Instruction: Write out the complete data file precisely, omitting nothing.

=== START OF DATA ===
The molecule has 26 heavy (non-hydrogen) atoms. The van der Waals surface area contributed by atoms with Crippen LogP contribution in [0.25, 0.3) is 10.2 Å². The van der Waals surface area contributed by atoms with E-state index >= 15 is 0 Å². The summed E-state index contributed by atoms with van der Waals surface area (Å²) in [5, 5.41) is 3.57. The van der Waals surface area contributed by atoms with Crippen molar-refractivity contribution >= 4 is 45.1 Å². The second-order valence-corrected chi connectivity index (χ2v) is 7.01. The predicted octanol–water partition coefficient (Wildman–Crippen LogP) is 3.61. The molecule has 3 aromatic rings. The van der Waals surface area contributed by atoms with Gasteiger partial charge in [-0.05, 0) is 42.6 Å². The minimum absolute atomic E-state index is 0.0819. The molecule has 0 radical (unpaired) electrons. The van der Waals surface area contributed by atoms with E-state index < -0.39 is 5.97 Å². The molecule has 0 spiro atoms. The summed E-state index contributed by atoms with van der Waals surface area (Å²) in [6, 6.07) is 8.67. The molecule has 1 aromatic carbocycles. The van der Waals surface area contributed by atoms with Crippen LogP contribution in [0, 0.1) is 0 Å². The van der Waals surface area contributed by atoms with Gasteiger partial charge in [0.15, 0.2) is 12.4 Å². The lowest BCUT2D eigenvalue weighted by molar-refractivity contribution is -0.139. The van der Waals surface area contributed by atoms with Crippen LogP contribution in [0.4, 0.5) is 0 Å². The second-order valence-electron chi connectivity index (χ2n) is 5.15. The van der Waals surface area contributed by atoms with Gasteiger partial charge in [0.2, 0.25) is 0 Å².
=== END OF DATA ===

The molecule has 26 heavy (non-hydrogen) atoms. The van der Waals surface area contributed by atoms with Crippen LogP contribution in [0.25, 0.3) is 10.2 Å². The van der Waals surface area contributed by atoms with E-state index >= 15 is 0 Å². The summed E-state index contributed by atoms with van der Waals surface area (Å²) in [5, 5.41) is 3.57. The van der Waals surface area contributed by atoms with Crippen molar-refractivity contribution >= 4 is 45.1 Å². The second-order valence-corrected chi connectivity index (χ2v) is 7.01. The predicted octanol–water partition coefficient (Wildman–Crippen LogP) is 3.61. The molecule has 3 aromatic rings. The van der Waals surface area contributed by atoms with Gasteiger partial charge in [-0.05, 0) is 42.6 Å². The minimum absolute atomic E-state index is 0.0819. The molecule has 0 radical (unpaired) electrons. The van der Waals surface area contributed by atoms with E-state index < -0.39 is 5.97 Å². The molecule has 0 spiro atoms. The summed E-state index contributed by atoms with van der Waals surface area (Å²) in [6, 6.07) is 8.67. The molecule has 1 aromatic carbocycles. The van der Waals surface area contributed by atoms with Crippen LogP contribution in [0, 0.1) is 0 Å². The van der Waals surface area contributed by atoms with Gasteiger partial charge in [0.15, 0.2) is 12.4 Å². The lowest BCUT2D eigenvalue weighted by molar-refractivity contribution is -0.139. The van der Waals surface area contributed by atoms with Crippen LogP contribution in [0.4, 0.5) is 0 Å². The second-order valence-electron chi connectivity index (χ2n) is 5.15. The van der Waals surface area contributed by atoms with Gasteiger partial charge in [0.2, 0.25) is 0 Å².